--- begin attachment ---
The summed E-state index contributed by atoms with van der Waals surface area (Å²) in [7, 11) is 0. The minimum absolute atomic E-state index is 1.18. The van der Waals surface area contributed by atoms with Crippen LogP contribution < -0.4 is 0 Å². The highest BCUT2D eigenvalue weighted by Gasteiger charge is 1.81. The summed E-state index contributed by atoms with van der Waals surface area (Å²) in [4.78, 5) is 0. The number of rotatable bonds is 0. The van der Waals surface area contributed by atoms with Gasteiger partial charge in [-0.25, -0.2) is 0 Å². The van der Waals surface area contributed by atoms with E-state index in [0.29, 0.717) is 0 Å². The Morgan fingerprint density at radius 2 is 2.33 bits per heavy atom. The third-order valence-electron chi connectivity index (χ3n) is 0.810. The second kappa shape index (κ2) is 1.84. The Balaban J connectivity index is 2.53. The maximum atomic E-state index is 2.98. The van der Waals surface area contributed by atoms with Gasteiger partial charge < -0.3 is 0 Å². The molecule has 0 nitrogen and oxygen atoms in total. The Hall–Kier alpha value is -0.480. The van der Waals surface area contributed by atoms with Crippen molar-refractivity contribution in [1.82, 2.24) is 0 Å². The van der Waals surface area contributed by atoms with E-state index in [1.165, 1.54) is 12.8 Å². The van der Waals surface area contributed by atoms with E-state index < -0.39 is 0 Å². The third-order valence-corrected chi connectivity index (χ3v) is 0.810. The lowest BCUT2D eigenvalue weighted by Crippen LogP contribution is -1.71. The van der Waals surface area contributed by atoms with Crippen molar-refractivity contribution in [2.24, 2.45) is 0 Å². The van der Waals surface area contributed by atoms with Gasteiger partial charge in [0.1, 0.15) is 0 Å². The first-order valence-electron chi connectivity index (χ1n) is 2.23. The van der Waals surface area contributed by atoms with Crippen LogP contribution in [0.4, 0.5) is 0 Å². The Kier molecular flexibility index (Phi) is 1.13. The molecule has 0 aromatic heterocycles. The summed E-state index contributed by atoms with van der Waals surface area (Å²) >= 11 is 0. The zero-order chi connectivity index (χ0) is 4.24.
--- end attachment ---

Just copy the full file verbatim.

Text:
The summed E-state index contributed by atoms with van der Waals surface area (Å²) in [7, 11) is 0. The minimum absolute atomic E-state index is 1.18. The van der Waals surface area contributed by atoms with Crippen LogP contribution < -0.4 is 0 Å². The highest BCUT2D eigenvalue weighted by Gasteiger charge is 1.81. The summed E-state index contributed by atoms with van der Waals surface area (Å²) in [4.78, 5) is 0. The number of rotatable bonds is 0. The van der Waals surface area contributed by atoms with Gasteiger partial charge in [-0.25, -0.2) is 0 Å². The van der Waals surface area contributed by atoms with E-state index in [0.29, 0.717) is 0 Å². The Morgan fingerprint density at radius 2 is 2.33 bits per heavy atom. The third-order valence-electron chi connectivity index (χ3n) is 0.810. The second kappa shape index (κ2) is 1.84. The Balaban J connectivity index is 2.53. The maximum atomic E-state index is 2.98. The van der Waals surface area contributed by atoms with Gasteiger partial charge < -0.3 is 0 Å². The molecule has 0 nitrogen and oxygen atoms in total. The Hall–Kier alpha value is -0.480. The van der Waals surface area contributed by atoms with Crippen molar-refractivity contribution in [1.82, 2.24) is 0 Å². The van der Waals surface area contributed by atoms with E-state index in [1.165, 1.54) is 12.8 Å². The van der Waals surface area contributed by atoms with E-state index < -0.39 is 0 Å². The third-order valence-corrected chi connectivity index (χ3v) is 0.810. The lowest BCUT2D eigenvalue weighted by Crippen LogP contribution is -1.71. The van der Waals surface area contributed by atoms with Crippen molar-refractivity contribution in [2.24, 2.45) is 0 Å². The van der Waals surface area contributed by atoms with Gasteiger partial charge in [0.1, 0.15) is 0 Å². The first-order valence-electron chi connectivity index (χ1n) is 2.23. The van der Waals surface area contributed by atoms with Crippen LogP contribution in [0.4, 0.5) is 0 Å². The Kier molecular flexibility index (Phi) is 1.13. The molecule has 0 aromatic heterocycles. The summed E-state index contributed by atoms with van der Waals surface area (Å²) >= 11 is 0. The zero-order chi connectivity index (χ0) is 4.24.